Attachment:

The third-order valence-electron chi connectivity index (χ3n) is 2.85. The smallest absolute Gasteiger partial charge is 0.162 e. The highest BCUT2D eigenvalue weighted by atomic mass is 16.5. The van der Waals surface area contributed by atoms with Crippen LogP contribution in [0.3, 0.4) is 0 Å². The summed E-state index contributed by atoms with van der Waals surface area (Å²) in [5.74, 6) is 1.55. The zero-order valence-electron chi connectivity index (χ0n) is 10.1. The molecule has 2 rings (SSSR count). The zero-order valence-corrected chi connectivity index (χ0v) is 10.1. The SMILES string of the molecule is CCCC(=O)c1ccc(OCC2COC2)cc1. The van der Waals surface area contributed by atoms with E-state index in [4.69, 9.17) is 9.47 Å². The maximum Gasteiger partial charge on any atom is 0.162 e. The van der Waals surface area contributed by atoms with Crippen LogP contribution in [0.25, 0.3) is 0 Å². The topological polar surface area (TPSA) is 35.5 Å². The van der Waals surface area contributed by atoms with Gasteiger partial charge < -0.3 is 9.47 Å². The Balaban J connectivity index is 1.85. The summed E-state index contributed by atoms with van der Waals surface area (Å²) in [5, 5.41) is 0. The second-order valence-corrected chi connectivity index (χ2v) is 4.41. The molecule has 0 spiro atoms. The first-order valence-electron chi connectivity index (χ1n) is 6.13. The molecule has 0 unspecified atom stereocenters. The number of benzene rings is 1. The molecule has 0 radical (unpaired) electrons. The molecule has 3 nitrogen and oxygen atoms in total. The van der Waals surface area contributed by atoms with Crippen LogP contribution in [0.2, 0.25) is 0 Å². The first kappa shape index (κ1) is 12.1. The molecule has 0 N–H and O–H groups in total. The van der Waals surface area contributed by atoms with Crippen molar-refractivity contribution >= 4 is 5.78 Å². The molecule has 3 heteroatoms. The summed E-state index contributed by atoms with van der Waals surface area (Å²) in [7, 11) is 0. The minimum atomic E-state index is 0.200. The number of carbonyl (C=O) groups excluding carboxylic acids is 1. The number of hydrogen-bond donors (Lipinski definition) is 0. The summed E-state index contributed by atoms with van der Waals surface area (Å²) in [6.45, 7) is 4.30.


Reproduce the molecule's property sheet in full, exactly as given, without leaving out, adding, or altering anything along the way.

The third-order valence-electron chi connectivity index (χ3n) is 2.85. The smallest absolute Gasteiger partial charge is 0.162 e. The highest BCUT2D eigenvalue weighted by atomic mass is 16.5. The van der Waals surface area contributed by atoms with Crippen LogP contribution in [0.3, 0.4) is 0 Å². The summed E-state index contributed by atoms with van der Waals surface area (Å²) in [5.74, 6) is 1.55. The zero-order valence-electron chi connectivity index (χ0n) is 10.1. The molecule has 2 rings (SSSR count). The zero-order valence-corrected chi connectivity index (χ0v) is 10.1. The SMILES string of the molecule is CCCC(=O)c1ccc(OCC2COC2)cc1. The van der Waals surface area contributed by atoms with E-state index in [4.69, 9.17) is 9.47 Å². The maximum Gasteiger partial charge on any atom is 0.162 e. The van der Waals surface area contributed by atoms with Crippen LogP contribution in [0.25, 0.3) is 0 Å². The topological polar surface area (TPSA) is 35.5 Å². The van der Waals surface area contributed by atoms with Gasteiger partial charge < -0.3 is 9.47 Å². The Balaban J connectivity index is 1.85. The summed E-state index contributed by atoms with van der Waals surface area (Å²) in [5, 5.41) is 0. The second-order valence-corrected chi connectivity index (χ2v) is 4.41. The molecule has 0 spiro atoms. The first-order valence-electron chi connectivity index (χ1n) is 6.13. The molecule has 0 unspecified atom stereocenters. The number of benzene rings is 1. The molecule has 0 radical (unpaired) electrons. The molecule has 3 nitrogen and oxygen atoms in total. The van der Waals surface area contributed by atoms with Crippen LogP contribution in [0.2, 0.25) is 0 Å². The first kappa shape index (κ1) is 12.1. The molecule has 0 N–H and O–H groups in total. The van der Waals surface area contributed by atoms with Crippen molar-refractivity contribution >= 4 is 5.78 Å². The molecule has 3 heteroatoms. The summed E-state index contributed by atoms with van der Waals surface area (Å²) in [7, 11) is 0. The minimum atomic E-state index is 0.200. The number of carbonyl (C=O) groups excluding carboxylic acids is 1. The number of hydrogen-bond donors (Lipinski definition) is 0. The summed E-state index contributed by atoms with van der Waals surface area (Å²) in [6.45, 7) is 4.30.